This week, Andrew Cuomo’s star went down in flames. While the smoke clears, let’s take a moment to sit back and reminisce about the governor’s long history with ethical and legal violations.

Cuomo’s controversies regarding sexual harassment and nursing homes deaths were far from his first abuses of power. In fact, his administration has a long history of it, ranging from interfering with ethics commissions, to financial corruption.

In July 2013, Cuomo formed the Moreland Commission to investigate corruption in New York’s government. At first it was a success, giving Cuomo good PR. Yet as it went on there were rumors that, contrary to his claim that “Anything they want to look at they can look at,” Cuomo was interfering with the Commission’s investigations. There was friction within the Commission, itself with two factions forming: “’Team Independence’ and ‘Team We-Have-a-Boss’.”

The Commission eventually implicated two Republicans who were allies of Cuomo. Soon after, Cuomo approved some ethics reforms and shut the Commission down. Cuomo responded to rumors of interference by saying “It’s my commission…I can appoint it, I can disband it. I appoint you, I can un-appoint you tomorrow…I can’t ‘interfere’ with it, because it is mine.”

Another controversy of Cuomo’s regime was bid-rigging surrounding the “Buffalo Billion” and state economic development spending.

In 2018 New York authorized around $1 billion to go to economic development in Buffalo, NY. The man Cuomo picked to dole out the funds, Alain Kaloyeros, rigged the bidding of construction contracts to curry favor with Cuomo, arranging the first and second place bidders ahead of time. Also convicted in this scheme and sentenced to 6 years in prison was Cuomo’s childhood friend, Joe Percoco. Cuomo described Percoco as ‘like a brother’.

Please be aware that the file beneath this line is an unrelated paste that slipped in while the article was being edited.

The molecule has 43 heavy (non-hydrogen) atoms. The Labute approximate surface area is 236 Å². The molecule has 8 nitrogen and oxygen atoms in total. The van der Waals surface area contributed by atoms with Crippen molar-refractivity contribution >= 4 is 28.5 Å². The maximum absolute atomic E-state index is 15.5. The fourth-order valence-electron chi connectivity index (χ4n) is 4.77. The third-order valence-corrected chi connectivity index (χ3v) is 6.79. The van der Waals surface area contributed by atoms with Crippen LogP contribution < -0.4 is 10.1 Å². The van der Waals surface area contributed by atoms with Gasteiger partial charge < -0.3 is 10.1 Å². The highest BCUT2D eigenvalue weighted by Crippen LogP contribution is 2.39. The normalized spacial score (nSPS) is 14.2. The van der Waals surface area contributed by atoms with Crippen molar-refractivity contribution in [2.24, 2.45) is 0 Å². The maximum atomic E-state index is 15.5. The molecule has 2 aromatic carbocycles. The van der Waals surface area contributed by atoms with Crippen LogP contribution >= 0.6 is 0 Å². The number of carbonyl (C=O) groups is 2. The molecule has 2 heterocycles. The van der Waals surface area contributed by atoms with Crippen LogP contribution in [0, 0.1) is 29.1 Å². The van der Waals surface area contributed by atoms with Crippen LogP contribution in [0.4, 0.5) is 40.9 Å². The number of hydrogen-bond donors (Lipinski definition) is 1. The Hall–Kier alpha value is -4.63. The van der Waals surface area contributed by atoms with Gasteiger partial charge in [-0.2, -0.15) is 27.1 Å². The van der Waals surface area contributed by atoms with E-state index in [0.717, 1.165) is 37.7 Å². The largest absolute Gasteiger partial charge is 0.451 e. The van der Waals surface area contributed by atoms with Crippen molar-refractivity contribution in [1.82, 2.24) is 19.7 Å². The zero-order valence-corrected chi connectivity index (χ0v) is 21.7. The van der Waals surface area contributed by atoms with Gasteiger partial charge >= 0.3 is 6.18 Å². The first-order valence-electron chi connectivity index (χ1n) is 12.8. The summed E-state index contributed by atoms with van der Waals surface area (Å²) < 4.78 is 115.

While the governor was not implicated in this, it does speak well of his management skills or Albany’s oversight of spending.

On top of this, Cuomo may have manipulated the state’s bipartisan commission to investigate ethical violations in New York’s government, the Joint Commission on Public Ethics (JCOPE).

As it turns out, after Cuomo’s book about leadership during COVID-19 was published, several members of the Commission accused him of interfering in its operations. The JCOPE commissioners did not approve the book. Their staff did. Afterwards several commissioners had trouble getting access to any information about the decision beyond Cuomo’s initial letter seeking approval and the staff’s letters granting it. Republican appointee Gary Lavine went so far as to say, “They have a cohort of ‘super-commissioners’ that are getting information that should be disseminated to all of us.” These accusations weren’t new either. “Other legislatively appointed commissioners have made similar criticisms about Cuomo…Those criticisms date back to 2012, a year after the body was formed.”

With an ethics commission where the Governor appoints the majority of commissioners, this probably should not be that shocking.

Albany crookedness isn’t new. Multiple legislators were convicted of corruption-related offenses during Cuomo’s terms. Many Americans are hearing about Cuomo’s issues now that he finally got burned, but make no mistake, there has been plenty of smoke and fire surrounding his administration for years.